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Sri Lanka and human rights: Australia’s CHOGM dilemma

Julia Gillard meets with Sri Lankan president Mahinda Rajapaksa at the 2011 CHOGM meeting: should Australia boycott the 2013 meeting in Sri Lanka over human rights concerns? AAP/Daniel Munoz

Given its long association with the Commonwealth, it is no surprise that Sri Lanka is hosting the Commonwealth Heads of Government meeting (CHOGM) in November this year.

These biannual meetings are normally not controversial. But in principle they do provide a forum to discuss the political problems of their members, especially those which appear to challenge understood democratic principles. In the past these discussions have been influential in the dismantling of the apartheid system in South Africa.

Sri Lanka’s record on human rights is currently the subject of international consternation after a recent Amnesty International report detailed widespread government-sanctioned repression against journalists, political opponents and human rights activists.

Australia’s position on a possible boycott of CHOGM is the conventional one of denying the validity of public criticisms of Commonwealth members. Australia has a strong interest in collaborating with the Sri Lankan government in the exchange of information about asylum seekers and controlling the departure of their boats from Negombo and other Sri Lankan ports.

Sri Lankan soldiers in 2009, patrolling Mullaitivu in the final days of the war against the Tamil Tigers. EPA/STR

Sri Lanka has just completed a long running civil war with the defeat of the Tamil Tigers, a militarised body favouring secession and based on the Tamil minority which has shared Sri Lanka with the Sinhalese majority for over a thousand years.

Such wars cannot be conducted without suspending many democratic principles and practices, or without the deaths of many citizens at the hands of government forces. This war ended in a massacre of uncounted numbers of Tamils at the final battle on the east coast. Warfare on this scale had not previously broken out in Sri Lanka. Independence was gained without an armed struggle, although there were serious youth revolts more recently.

Despite the brutal nature of civil war, most Commonwealth governments would accept that the state must be protected and maintained when attacked by insurrectionists. That is the position of the Sri Lanka government of Mahinda Rajapakse, which was returned with a large majority at the last election.

CHOGM might normally have accepted the position that the Tamil Tigers were terrorists who had to be defeated. This appears to be the position of the Australian government. Tamils, seeking refuge in Australia following the end of the war, have often been returned to Sri Lanka for their part in the revolt or have failed to get an ASIO security clearance for the same reason.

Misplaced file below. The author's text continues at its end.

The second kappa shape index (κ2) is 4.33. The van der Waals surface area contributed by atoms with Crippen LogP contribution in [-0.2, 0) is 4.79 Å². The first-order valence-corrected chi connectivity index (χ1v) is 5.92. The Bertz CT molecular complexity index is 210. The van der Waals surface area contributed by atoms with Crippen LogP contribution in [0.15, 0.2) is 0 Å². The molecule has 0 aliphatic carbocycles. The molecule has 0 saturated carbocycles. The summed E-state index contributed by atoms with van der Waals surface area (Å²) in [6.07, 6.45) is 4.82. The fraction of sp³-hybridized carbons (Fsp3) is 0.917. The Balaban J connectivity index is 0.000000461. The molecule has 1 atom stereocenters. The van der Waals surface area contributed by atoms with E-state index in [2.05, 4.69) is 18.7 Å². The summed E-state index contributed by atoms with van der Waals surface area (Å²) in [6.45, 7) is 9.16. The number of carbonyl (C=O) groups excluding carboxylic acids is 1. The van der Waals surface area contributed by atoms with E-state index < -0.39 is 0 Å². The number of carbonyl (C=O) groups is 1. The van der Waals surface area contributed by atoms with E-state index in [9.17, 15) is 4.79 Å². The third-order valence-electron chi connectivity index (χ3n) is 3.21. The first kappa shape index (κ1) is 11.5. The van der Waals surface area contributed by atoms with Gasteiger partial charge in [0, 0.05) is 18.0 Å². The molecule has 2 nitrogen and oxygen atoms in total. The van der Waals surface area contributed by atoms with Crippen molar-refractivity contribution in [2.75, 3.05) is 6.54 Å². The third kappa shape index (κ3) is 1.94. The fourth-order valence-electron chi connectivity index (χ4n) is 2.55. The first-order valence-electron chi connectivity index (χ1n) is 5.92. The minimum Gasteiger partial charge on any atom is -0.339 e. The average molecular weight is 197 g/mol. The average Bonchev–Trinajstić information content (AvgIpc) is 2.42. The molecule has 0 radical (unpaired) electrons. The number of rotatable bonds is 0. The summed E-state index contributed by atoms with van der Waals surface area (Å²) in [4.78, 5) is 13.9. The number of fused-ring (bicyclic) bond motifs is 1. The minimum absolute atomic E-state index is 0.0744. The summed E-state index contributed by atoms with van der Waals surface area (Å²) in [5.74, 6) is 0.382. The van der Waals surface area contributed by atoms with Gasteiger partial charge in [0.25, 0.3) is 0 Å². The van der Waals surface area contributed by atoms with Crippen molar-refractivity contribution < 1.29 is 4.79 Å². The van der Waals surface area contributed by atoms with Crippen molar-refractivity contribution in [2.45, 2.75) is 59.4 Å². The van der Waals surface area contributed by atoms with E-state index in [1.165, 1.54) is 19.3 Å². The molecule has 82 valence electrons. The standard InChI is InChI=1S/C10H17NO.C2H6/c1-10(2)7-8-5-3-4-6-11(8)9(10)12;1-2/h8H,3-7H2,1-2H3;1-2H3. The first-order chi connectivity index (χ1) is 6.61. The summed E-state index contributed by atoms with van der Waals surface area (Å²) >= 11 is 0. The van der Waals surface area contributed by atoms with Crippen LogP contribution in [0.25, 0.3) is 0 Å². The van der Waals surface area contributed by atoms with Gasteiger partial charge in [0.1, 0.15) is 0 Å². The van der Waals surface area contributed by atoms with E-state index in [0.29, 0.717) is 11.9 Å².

CHOGM members are reluctant to intervene in or speak out on the domestic affairs of other members. However, with Sri Lanka this time around this has not been the case. Canada has led the criticism, with its conservative government advocating a boycott in the face of a serious rebuke of the Rajapakse government. Canada hosts the largest number of Tamil refugees outside India and they are a significant force in Canadian politics.

However, Canada is not alone in criticising the Sri Lankan government. India too is less than happy. Continuing evidence of suppression of criticism and civil rights come daily from Sri Lanka, and many Tamils are still interned in camps, while military forces are stationed in Tamil areas in large and aggressive numbers. Deaths of journalistic critics have become commonplace. Both the United Nations and a range of NGOs have consistently criticised the lack of a post war reconciliation and the restoration of liberal institutions.

The expatriate communities in Australia are divided between Sinhalese who mostly support the Sri Lankan government and Tamils who are unhappy about it. Supporters of the Rajapakse government point to an economic revival and growing economy. However growth is also marked in the armed forces, now numbering over 400,000 and located largely in Tamil areas.

Apart from the post-war repression - which is understandable to some extent - a more ominous development has been the growth of Sinhala Buddhist racism, often led by Buddhist monks. This has directed violence against the small Muslim community and some Christian churches. From once being a multicultural and multireligious society living in relative harmony, Sri Lanka is in danger of becoming culturally oppressive.

Sri Lanka’s long association with the Commonwealth began as a Crown Colony of the British Empire from 1802 until its independence in 1948. During that time it developed political institutions based on British principles including universal suffrage from 1931 and regular parliamentary elections. Its adherence to principles such as the rule of law and of the equality of all citizens before the law was central to its political values.

Thus Sri Lanka was, and is, an unquestioned member of the Commonwealth. Unlike states such as Ireland, Burma, Pakistan, Fiji or South Africa, Sri Lanka has never left this association nor been suspended from it.

These dramatic abuses of human rights need airing, however. Whether CHOGM is the right place to do so could mean Australian representatives are faced with a serious dilemma.

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